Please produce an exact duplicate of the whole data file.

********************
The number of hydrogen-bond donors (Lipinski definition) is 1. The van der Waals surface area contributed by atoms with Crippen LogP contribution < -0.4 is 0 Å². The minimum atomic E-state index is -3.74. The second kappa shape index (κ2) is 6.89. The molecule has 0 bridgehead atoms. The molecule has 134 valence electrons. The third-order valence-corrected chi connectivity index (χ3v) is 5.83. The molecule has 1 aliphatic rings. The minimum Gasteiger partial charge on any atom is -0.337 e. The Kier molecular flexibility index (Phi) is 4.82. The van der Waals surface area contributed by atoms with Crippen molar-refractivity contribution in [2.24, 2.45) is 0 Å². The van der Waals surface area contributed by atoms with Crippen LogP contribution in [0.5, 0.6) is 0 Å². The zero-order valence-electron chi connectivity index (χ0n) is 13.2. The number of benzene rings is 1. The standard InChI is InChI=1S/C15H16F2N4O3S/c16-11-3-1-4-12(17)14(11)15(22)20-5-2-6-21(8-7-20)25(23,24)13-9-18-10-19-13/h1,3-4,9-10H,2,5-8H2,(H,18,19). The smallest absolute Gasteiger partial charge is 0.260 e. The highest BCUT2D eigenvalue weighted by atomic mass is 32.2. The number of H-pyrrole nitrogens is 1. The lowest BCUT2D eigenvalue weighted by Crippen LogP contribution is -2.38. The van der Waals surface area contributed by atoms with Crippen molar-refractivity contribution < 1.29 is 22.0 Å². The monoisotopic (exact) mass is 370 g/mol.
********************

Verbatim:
The number of hydrogen-bond donors (Lipinski definition) is 1. The van der Waals surface area contributed by atoms with Crippen LogP contribution < -0.4 is 0 Å². The minimum atomic E-state index is -3.74. The second kappa shape index (κ2) is 6.89. The molecule has 0 bridgehead atoms. The molecule has 134 valence electrons. The third-order valence-corrected chi connectivity index (χ3v) is 5.83. The molecule has 1 aliphatic rings. The minimum Gasteiger partial charge on any atom is -0.337 e. The Kier molecular flexibility index (Phi) is 4.82. The van der Waals surface area contributed by atoms with Crippen molar-refractivity contribution in [2.24, 2.45) is 0 Å². The van der Waals surface area contributed by atoms with Crippen LogP contribution in [0.5, 0.6) is 0 Å². The zero-order valence-electron chi connectivity index (χ0n) is 13.2. The number of benzene rings is 1. The standard InChI is InChI=1S/C15H16F2N4O3S/c16-11-3-1-4-12(17)14(11)15(22)20-5-2-6-21(8-7-20)25(23,24)13-9-18-10-19-13/h1,3-4,9-10H,2,5-8H2,(H,18,19). The smallest absolute Gasteiger partial charge is 0.260 e. The highest BCUT2D eigenvalue weighted by atomic mass is 32.2. The number of H-pyrrole nitrogens is 1. The lowest BCUT2D eigenvalue weighted by Crippen LogP contribution is -2.38. The van der Waals surface area contributed by atoms with Crippen molar-refractivity contribution < 1.29 is 22.0 Å². The monoisotopic (exact) mass is 370 g/mol.